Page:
Our Environment

Polluting the Bay and Damaging Our Ecosystem

Cape Cod Bay

For 40 years, Pilgrim’s once-through “cooling water intake structure” (CWIS) has used over a half-billion gallons per day of sea water from Cape Cod Bay – for free – then dumping it back in the Bay about 32 degrees hotter and polluted with toxic chemicals and radioactive materials. This cooling water system is outdated: better technology is being used at other power stations.

Pilgrim has used the equivalent of the entire volume of Cape Cod Bay over the last four decades for cooling, drawing in and killing about a million fish and billions of plankton, fish eggs, larvae, and other marine life. This is a far greater impact than was projected in pre-permitting studies in 1970 that led to the licensing of Pilgrim in the first place.

In 2006, Entergy sued MassDEP to avoid new water pollution regulations. In 2011, the Supreme Judicial Court upheld the new regs, saying, “The environmental impact of [CWIS] is staggering…destabilizing wildlife populations in the surrounding ecosystem. In areas with a designated use as aquatic habitat (such as Cape Cod Bay where Pilgrim’s CWIS operates), therefore, CWISs hinder the attainment of water quality standards.”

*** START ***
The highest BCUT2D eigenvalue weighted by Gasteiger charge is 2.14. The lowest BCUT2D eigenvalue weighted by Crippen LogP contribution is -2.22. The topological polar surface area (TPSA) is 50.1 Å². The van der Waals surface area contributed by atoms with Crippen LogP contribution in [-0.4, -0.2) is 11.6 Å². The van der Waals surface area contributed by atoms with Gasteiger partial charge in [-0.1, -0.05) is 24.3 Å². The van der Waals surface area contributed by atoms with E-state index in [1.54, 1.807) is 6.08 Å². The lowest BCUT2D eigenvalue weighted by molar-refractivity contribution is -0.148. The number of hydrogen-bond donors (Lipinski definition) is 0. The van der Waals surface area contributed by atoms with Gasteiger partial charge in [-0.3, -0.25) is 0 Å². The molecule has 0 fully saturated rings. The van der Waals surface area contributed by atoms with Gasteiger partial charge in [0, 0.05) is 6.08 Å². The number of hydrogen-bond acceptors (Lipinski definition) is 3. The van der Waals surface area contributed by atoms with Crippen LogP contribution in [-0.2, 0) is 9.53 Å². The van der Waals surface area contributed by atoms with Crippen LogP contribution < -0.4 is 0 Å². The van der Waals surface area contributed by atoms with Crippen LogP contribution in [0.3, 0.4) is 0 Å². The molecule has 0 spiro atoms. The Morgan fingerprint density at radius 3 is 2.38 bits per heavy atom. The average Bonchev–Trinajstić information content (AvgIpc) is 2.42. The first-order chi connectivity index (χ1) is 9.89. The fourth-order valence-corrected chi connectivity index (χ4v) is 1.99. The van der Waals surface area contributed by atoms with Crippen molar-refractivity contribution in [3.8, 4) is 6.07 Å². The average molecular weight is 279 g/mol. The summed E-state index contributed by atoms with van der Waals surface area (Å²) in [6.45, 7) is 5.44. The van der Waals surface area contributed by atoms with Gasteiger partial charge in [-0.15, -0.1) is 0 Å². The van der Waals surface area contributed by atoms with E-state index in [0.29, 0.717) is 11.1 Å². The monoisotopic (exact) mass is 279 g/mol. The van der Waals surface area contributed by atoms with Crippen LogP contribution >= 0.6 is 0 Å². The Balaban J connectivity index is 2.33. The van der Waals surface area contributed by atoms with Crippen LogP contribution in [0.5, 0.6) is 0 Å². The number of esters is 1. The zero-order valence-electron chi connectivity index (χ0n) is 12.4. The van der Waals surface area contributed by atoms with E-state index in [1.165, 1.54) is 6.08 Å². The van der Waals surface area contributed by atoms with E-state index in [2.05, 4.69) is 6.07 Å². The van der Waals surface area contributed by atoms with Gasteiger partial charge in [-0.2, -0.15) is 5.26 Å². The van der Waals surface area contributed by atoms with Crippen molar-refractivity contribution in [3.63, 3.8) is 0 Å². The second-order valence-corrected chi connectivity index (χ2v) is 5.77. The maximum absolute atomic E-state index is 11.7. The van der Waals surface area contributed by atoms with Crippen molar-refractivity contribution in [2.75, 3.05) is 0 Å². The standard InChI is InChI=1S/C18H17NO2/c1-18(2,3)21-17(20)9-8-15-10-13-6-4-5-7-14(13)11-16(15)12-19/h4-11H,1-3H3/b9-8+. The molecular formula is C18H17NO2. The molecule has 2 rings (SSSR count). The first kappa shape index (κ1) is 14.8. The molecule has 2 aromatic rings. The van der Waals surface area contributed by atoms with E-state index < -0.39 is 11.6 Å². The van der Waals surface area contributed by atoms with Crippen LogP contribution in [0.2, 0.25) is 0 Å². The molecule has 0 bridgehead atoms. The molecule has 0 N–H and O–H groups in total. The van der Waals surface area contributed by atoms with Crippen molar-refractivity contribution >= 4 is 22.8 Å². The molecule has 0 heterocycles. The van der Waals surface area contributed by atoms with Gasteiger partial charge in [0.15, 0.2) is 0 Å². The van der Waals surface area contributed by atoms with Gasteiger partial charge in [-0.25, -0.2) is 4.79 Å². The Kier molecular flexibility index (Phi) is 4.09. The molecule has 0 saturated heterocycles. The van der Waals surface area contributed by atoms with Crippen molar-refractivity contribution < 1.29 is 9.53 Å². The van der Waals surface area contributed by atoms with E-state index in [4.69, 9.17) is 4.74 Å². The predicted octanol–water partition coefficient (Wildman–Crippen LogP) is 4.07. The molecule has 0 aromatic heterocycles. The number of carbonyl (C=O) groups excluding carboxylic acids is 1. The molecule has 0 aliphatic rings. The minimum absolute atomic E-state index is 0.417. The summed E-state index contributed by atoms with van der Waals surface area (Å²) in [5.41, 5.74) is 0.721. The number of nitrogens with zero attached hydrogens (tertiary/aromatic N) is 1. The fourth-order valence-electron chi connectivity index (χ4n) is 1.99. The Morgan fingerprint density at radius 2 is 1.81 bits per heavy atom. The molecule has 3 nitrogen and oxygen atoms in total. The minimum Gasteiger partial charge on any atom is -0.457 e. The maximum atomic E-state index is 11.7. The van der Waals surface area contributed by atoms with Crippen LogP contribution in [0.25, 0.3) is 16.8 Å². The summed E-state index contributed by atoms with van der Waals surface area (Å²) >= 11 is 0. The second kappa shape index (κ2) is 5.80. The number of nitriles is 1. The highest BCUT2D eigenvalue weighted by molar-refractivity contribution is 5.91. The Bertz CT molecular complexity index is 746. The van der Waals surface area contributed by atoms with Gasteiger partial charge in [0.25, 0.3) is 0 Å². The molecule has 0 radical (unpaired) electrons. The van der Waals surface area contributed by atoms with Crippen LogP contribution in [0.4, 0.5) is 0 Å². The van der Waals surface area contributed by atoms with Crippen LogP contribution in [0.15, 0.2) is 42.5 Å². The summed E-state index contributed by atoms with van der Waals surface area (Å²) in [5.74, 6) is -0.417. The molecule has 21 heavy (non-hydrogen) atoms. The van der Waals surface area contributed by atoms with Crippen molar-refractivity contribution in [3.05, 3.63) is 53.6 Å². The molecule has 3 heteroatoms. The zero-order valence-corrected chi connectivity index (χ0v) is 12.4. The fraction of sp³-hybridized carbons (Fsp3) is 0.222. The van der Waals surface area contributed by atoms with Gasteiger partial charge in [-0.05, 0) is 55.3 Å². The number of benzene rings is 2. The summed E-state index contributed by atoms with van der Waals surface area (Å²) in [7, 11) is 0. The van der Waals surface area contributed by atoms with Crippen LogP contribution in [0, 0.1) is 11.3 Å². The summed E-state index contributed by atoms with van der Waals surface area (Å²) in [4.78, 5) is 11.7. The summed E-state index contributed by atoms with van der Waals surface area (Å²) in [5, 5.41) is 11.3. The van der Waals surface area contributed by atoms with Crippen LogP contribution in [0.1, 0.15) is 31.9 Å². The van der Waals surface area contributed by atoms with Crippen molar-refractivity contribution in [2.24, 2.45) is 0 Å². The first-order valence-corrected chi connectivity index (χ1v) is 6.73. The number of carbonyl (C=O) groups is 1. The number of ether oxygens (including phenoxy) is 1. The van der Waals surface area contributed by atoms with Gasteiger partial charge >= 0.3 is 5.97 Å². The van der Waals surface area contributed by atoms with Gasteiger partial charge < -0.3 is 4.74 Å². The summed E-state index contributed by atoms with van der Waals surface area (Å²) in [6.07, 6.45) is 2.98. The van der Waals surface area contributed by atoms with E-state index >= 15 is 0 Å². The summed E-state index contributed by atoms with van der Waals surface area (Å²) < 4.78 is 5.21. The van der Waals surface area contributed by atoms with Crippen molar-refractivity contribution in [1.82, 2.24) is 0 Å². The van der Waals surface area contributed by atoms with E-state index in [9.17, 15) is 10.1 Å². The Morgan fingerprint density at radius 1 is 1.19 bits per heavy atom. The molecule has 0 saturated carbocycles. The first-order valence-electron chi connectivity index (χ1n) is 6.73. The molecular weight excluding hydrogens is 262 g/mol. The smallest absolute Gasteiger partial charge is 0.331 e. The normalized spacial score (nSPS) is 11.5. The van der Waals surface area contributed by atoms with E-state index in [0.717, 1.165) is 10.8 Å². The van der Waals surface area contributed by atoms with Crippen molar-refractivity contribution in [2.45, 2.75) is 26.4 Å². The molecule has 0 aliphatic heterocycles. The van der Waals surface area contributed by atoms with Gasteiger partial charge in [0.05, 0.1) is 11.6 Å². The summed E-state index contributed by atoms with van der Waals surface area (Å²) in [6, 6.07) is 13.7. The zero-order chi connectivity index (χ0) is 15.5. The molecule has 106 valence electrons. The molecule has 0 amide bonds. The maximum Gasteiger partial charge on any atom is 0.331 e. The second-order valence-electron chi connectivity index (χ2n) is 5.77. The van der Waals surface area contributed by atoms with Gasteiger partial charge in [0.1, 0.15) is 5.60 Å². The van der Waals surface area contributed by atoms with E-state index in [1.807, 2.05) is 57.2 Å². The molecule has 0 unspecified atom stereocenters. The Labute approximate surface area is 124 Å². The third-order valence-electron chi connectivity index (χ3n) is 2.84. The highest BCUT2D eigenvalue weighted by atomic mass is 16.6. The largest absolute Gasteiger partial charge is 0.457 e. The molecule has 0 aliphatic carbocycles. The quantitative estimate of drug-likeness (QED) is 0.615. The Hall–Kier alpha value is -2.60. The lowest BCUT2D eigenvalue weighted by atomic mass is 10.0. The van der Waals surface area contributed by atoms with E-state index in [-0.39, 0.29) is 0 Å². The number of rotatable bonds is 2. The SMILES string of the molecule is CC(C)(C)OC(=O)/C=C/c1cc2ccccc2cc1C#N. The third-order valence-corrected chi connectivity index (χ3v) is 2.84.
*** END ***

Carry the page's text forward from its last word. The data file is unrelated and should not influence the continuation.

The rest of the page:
Violations by Entergy:

  • No state CWIS permit as required by 2006 regulations.
  • Discharge violations: Since at least 1995, discharging toxic corrosion inhibitors without a state or federal permit; chlorine discharge limit violations in 5 of last 12 quarters.
  • The joint EPA-DEP Clean Water Act “NPDES” permit expired 16 years ago; and although it has been “administratively extended” for 16 years, Entergy has violated its terms since 2000.
  • The Massachusetts “Section 401 certification” of the NPDES permit is outdated and invalid given unpermitted discharges of various pollutants and other violations.
  • Since about 2000, no approved “marine monitoring plan” as required by NPDES permit.
  • Since 2000, Entergy has refused to cooperate with the required technical advisory committee, which was set up as an “intergral part” of the NPDES permit. Entergy is not meeting its obligations: without compliance with this critical provision, the permit is meaningless.
  • Radioactive tritium is leaking into the groundwater which flows into Cape Cod Bay.
  • State 2006 coastal zone management “federal consistency certification” is invalid.

Feb 28, 2007: EPA Letter to NRC (PDF)
General Environmental Impact Statement for License Renewal of Nuclear Plants